St. Lucy is a virgin and martyr of Syracuse in Sicily, whose feast is celebrated on December 13. According to tradition, St. Lucy was born to rich and noble parents in the year 283. Her father was of Roman origin, but his early death left her dependent upon her mother, whose name, Eutychia, seems to indicate that she was of Greek heritage.
Like so many of the early martyrs, Lucy had consecrated her virginity to God, and she hoped to devote all her worldly goods to the service of the poor.
Her mother arranged a marriage for her, but for three years the young woman managed to postpone it. Lucy prayed at the tomb of St. Agatha to change her mother’s mind about her faith. As a result, her mother’s long hemorrhagic illness was cured, and she consented to Lucy’s desire to live for God instead of being married.
Lucy’s rejected bridegroom, Paschasius, denounced Lucy as a Christian. The governor planned to force her into prostitution, but when guards went to fetch her, they could not move her even when they hitched her to a team of oxen. The governor ordered her to be killed instead.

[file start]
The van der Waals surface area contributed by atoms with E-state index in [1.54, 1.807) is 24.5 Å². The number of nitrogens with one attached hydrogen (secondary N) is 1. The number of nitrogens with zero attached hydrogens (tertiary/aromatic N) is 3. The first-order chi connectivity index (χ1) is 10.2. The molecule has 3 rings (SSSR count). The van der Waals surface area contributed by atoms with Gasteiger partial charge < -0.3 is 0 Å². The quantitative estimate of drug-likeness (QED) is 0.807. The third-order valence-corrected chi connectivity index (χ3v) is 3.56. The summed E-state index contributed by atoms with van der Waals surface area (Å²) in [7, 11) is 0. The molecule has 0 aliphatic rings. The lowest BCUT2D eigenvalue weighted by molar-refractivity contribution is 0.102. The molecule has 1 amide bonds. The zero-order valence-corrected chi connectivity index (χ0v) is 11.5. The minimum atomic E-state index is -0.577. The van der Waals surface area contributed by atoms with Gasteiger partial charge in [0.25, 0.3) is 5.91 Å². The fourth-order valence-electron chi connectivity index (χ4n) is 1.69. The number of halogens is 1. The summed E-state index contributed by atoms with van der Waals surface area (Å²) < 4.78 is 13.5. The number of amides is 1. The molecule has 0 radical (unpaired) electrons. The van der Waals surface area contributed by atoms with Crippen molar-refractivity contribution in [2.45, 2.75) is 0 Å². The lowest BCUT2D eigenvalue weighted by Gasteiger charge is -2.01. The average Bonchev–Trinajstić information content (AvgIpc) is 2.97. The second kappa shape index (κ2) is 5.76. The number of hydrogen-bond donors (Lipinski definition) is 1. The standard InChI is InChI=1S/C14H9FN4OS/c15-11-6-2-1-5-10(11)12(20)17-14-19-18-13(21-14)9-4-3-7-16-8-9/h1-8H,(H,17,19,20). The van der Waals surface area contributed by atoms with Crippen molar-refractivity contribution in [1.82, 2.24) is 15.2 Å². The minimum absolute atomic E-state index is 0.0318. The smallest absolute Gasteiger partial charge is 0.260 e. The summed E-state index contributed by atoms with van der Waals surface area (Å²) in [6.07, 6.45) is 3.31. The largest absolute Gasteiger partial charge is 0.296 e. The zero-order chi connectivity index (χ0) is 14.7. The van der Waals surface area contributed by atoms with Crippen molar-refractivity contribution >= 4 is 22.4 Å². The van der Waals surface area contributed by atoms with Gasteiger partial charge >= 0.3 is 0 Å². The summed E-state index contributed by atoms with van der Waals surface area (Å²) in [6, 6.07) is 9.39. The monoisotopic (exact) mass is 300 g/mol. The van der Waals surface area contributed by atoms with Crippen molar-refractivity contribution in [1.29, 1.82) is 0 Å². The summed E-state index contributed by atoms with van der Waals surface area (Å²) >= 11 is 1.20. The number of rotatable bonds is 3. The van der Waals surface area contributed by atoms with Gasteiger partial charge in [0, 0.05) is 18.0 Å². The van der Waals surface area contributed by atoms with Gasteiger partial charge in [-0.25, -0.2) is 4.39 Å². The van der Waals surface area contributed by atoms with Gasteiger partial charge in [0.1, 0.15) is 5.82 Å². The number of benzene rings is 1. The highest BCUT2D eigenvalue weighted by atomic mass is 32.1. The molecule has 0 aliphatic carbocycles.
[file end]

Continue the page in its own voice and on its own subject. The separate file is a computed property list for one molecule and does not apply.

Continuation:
After a gruesome torture which included having her eyes torn out, she was surrounded by bundles of wood which were set afire, but the fire quickly died out. She prophesied against her persecutors, and was then executed by being stabbed to death with a dagger.
According to later accounts, Lucy warned Paschasius he would be punished. When the governor heard this, he ordered the guards to gouge out her eyes; however, in another telling, it was Lucy who removed her eyes in an attempt to discourage a persistent suitor who greatly admired them. When her body was being prepared for burial, they discovered her eyes had been restored. This and the meaning of her name (“light” or “lucid”) led to her patronage with eyes; the blind, eye trouble, and other eye ailments.
Catholic News Agency